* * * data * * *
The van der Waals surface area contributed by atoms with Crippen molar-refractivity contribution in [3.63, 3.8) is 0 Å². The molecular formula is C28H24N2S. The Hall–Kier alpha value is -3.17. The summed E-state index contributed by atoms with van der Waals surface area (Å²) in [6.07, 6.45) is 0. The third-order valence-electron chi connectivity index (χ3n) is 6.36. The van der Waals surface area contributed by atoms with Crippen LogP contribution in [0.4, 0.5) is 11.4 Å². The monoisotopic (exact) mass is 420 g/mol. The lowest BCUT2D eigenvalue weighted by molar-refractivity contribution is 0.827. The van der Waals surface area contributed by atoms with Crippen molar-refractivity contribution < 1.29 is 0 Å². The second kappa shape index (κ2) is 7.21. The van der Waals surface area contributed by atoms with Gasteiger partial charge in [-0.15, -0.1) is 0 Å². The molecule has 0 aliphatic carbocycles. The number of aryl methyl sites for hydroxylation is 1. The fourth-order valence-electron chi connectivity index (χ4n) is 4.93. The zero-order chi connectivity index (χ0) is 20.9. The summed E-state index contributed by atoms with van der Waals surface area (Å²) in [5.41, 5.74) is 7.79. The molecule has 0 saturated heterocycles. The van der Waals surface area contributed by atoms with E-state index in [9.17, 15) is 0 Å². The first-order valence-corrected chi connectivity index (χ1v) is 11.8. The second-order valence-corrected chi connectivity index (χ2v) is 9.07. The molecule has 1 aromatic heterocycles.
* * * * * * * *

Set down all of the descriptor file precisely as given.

The van der Waals surface area contributed by atoms with Crippen molar-refractivity contribution in [3.63, 3.8) is 0 Å². The molecular formula is C28H24N2S. The Hall–Kier alpha value is -3.17. The summed E-state index contributed by atoms with van der Waals surface area (Å²) in [6.07, 6.45) is 0. The third-order valence-electron chi connectivity index (χ3n) is 6.36. The van der Waals surface area contributed by atoms with Crippen LogP contribution in [0.4, 0.5) is 11.4 Å². The monoisotopic (exact) mass is 420 g/mol. The lowest BCUT2D eigenvalue weighted by molar-refractivity contribution is 0.827. The van der Waals surface area contributed by atoms with Crippen molar-refractivity contribution < 1.29 is 0 Å². The second kappa shape index (κ2) is 7.21. The van der Waals surface area contributed by atoms with Gasteiger partial charge in [-0.15, -0.1) is 0 Å². The molecule has 0 aliphatic carbocycles. The number of aryl methyl sites for hydroxylation is 1. The fourth-order valence-electron chi connectivity index (χ4n) is 4.93. The zero-order chi connectivity index (χ0) is 20.9. The summed E-state index contributed by atoms with van der Waals surface area (Å²) in [5.41, 5.74) is 7.79. The molecule has 0 saturated heterocycles. The van der Waals surface area contributed by atoms with E-state index in [9.17, 15) is 0 Å². The first-order valence-corrected chi connectivity index (χ1v) is 11.8. The second-order valence-corrected chi connectivity index (χ2v) is 9.07. The molecule has 1 aromatic heterocycles.